Some striper anglers fishing shallow-running swimbaits averaged at least 15 stripers per night last week. It seems that most of the larger stripers landed recently have been caught on live bait with live sardines from Umpqua Bait, pogies and pike minnows all working.
It’s kind of ironic that the most successful striper anglers eight to 10 years ago are having the toughest time catching stripers now.
The run of redtail surfperch in the lower Umpqua River is still going strong, but seems to becoming increasingly inconsistent.
Fishing local beaches for “pinkfins” has been surprisingly tough the last two weeks.
The Coquille River is still producing striped bass and usually has a decent bite the last three hours of daylight. Striper fishing on the Smith River continues to be a night fishery.
Recently, some of the best striper fishing on the Coquille river has been occurring between Riverton and Bullards Beach State Park. Striper fishing has dominated fishing activity to the point where every other fish species is underfished.
Fishing pressure directed toward smallmouth bass increased last week. Most of the recent smallmouth catches have occurred in the Myrtle Point — Arago area as well as the lower reaches of the South Fork Coquille.
A few anglers fishing out of float tubes have made good batches of crappies, bluegills and largemouth bass from Fat Elk Slough just below Highway 42.
Because of the BLM Campground closure, fishing pressure on Loon Lake is way down and fishing for largemouth bass and bluegills has been good. Fishing for brown bullhead catfish and black crappies has been fair.
The Fishing Dock in Tugman Park is producing black crappie — but most anglers aren’t fishing deep enough.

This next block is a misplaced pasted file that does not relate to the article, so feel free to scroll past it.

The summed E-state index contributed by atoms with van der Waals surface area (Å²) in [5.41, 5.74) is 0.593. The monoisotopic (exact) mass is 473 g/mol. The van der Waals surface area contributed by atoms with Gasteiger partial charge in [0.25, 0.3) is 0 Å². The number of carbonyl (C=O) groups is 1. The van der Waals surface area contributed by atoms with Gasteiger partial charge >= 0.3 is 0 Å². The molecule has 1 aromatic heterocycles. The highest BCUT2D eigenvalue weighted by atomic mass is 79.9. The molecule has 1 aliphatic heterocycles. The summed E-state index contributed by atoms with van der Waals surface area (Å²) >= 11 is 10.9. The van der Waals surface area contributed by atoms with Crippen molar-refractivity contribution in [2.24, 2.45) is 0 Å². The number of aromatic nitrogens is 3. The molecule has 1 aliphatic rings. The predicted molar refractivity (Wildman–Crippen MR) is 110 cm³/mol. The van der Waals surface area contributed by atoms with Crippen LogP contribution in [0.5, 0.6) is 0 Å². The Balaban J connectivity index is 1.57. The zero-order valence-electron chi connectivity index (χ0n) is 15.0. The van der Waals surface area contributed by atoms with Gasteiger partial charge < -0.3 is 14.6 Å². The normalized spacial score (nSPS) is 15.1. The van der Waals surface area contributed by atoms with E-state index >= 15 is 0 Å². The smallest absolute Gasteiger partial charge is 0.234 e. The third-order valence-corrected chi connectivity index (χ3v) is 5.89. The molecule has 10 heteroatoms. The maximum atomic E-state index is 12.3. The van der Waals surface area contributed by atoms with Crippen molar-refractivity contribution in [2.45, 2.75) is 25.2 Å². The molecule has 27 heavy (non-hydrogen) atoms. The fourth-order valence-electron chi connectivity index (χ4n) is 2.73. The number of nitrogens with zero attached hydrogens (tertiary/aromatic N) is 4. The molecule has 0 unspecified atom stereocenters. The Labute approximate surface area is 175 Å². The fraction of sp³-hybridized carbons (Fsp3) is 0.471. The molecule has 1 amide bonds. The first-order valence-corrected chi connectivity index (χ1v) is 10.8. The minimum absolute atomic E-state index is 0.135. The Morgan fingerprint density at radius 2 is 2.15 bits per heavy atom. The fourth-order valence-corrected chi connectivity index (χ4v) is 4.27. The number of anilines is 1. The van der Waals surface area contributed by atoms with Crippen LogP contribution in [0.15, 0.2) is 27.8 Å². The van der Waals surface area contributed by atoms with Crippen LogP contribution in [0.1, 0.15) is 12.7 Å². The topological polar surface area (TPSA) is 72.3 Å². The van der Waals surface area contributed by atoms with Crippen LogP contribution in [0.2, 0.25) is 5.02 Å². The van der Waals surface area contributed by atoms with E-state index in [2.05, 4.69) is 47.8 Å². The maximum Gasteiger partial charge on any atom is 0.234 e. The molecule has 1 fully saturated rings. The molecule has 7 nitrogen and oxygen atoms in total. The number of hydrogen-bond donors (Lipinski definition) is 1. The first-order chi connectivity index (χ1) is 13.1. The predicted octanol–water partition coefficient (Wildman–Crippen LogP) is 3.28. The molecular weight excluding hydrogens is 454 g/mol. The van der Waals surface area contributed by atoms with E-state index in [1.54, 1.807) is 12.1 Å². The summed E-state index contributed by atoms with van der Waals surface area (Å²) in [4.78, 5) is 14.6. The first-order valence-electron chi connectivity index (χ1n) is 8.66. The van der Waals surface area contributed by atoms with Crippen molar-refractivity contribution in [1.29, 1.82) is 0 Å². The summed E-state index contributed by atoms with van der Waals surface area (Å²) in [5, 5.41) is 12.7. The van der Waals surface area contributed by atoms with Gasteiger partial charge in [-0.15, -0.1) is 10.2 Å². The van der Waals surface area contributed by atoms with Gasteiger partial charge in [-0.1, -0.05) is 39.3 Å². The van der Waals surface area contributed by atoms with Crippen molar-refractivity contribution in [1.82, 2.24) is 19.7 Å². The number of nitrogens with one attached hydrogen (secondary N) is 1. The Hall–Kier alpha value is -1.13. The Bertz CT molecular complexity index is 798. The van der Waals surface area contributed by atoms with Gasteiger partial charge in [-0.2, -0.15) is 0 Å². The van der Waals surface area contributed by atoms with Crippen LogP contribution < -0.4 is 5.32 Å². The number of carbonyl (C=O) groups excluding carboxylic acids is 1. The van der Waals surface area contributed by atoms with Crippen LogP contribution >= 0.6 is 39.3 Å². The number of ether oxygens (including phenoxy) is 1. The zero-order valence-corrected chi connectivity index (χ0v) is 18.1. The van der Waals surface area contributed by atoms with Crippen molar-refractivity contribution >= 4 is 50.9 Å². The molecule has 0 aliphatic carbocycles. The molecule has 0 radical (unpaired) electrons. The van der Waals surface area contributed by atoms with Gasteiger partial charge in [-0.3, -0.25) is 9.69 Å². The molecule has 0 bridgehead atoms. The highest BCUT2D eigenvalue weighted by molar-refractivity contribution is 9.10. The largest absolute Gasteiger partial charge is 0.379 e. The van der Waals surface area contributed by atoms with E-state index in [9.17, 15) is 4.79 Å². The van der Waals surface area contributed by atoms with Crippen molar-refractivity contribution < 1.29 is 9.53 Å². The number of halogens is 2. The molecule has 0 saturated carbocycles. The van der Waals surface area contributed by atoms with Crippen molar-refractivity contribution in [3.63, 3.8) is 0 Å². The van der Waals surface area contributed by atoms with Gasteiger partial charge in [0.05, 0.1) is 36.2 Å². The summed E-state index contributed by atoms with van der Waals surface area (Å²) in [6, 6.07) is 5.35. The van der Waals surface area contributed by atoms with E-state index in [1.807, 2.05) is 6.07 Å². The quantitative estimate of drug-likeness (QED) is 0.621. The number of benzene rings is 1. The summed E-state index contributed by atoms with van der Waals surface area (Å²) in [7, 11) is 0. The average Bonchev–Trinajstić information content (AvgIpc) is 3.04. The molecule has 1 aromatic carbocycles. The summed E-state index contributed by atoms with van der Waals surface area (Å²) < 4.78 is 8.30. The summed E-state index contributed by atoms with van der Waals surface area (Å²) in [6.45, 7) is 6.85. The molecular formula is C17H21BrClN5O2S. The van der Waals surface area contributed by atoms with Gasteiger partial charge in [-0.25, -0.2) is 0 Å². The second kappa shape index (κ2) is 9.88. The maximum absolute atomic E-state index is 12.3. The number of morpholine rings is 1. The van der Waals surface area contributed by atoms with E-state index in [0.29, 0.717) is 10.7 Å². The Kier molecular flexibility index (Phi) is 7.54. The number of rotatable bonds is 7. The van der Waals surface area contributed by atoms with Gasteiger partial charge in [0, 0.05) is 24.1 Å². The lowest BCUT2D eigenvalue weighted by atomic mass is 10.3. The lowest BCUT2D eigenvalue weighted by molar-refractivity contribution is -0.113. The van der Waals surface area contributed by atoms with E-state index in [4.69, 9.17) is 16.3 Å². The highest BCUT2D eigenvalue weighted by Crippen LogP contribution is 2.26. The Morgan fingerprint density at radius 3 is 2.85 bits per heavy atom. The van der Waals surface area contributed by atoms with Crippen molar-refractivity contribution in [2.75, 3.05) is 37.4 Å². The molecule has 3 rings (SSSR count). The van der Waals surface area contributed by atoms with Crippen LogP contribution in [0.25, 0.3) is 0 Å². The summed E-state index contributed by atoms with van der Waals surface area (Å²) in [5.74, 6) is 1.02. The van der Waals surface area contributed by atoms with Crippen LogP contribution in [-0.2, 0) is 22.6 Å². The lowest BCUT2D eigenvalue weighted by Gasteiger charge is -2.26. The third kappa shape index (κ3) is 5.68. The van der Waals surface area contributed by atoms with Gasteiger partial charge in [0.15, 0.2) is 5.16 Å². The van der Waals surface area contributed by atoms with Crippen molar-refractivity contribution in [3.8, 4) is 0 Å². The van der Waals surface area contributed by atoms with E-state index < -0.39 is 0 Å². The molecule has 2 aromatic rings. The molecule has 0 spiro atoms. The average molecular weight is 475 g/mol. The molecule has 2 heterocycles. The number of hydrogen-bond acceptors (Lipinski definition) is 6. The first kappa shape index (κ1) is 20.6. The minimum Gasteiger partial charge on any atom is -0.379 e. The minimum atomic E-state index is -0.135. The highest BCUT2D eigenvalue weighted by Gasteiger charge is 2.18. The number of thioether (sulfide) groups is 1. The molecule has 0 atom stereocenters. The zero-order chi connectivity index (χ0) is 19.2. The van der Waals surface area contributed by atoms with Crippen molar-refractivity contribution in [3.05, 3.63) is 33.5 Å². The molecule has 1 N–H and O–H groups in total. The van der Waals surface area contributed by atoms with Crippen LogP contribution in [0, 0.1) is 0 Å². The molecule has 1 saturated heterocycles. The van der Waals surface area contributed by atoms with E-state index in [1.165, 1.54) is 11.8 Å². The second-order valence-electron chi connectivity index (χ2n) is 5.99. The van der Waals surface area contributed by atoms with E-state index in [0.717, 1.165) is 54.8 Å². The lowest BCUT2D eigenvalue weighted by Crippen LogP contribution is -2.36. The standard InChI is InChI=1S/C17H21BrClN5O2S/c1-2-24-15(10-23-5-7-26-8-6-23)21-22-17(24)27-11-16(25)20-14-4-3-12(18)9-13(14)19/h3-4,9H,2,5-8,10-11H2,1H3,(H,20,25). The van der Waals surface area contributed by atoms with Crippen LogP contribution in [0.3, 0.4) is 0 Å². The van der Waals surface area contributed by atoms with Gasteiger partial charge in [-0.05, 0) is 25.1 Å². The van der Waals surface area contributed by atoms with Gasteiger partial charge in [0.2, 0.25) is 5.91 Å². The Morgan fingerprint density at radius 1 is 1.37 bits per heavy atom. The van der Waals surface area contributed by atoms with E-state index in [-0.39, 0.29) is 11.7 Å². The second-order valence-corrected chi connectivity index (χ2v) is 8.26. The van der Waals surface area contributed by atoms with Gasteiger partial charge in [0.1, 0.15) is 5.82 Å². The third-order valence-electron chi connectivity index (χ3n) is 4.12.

The halibut update for the Central Oregon Coast Subarea is out and is as follows.
Spring All-Depth season— through the June 20-22 opener, the total landings are 67,207 pounds (near 7,000 pounds landed during the last opening). This leaves 103,896 pounds or 61 percent of the spring all-depth quota remaining. Given that amount of quota remaining, the back-up dates of July 4-6 and July 18-20 will be open for all-depth halibut.
The average size for the Central Coast all-depth fishery remains around 22-23 pounds round weight per fish, with last week’s average marking a new high for this season at around 26 pounds round weight.
The Summer All-Depth Season opens August 2-3, and if any quota remains, can be open every other Friday and Saturday. The quota equals 67,898 pounds.
TbeNearshore Season opened June 1, seven days per week. There has been 2,023 pounds landed so far, leaving 30,568 pounds (94 percent) of the quota remaining. Average weight last week was approximately 23 pounds round weight.
A reminder that on days when the all-depth fishery is also open, such as July 4-6 and July 18-20, the all-depth fishery regulations apply, regardless of what depth is fished. This means that most bottomfish species may not be retained when halibut are onboard the vessel.
South of the Humbug Mountain subarea, there has been a total of 669 pounds landed. This leaves 10,737 pounds (94.8 percent) of the quota remaining.
Guides fishing the ocean out of Winchester Bay have generally been pleased with their catch results. A few Chinook salmon have been caught northward of the Umpqua River Bar.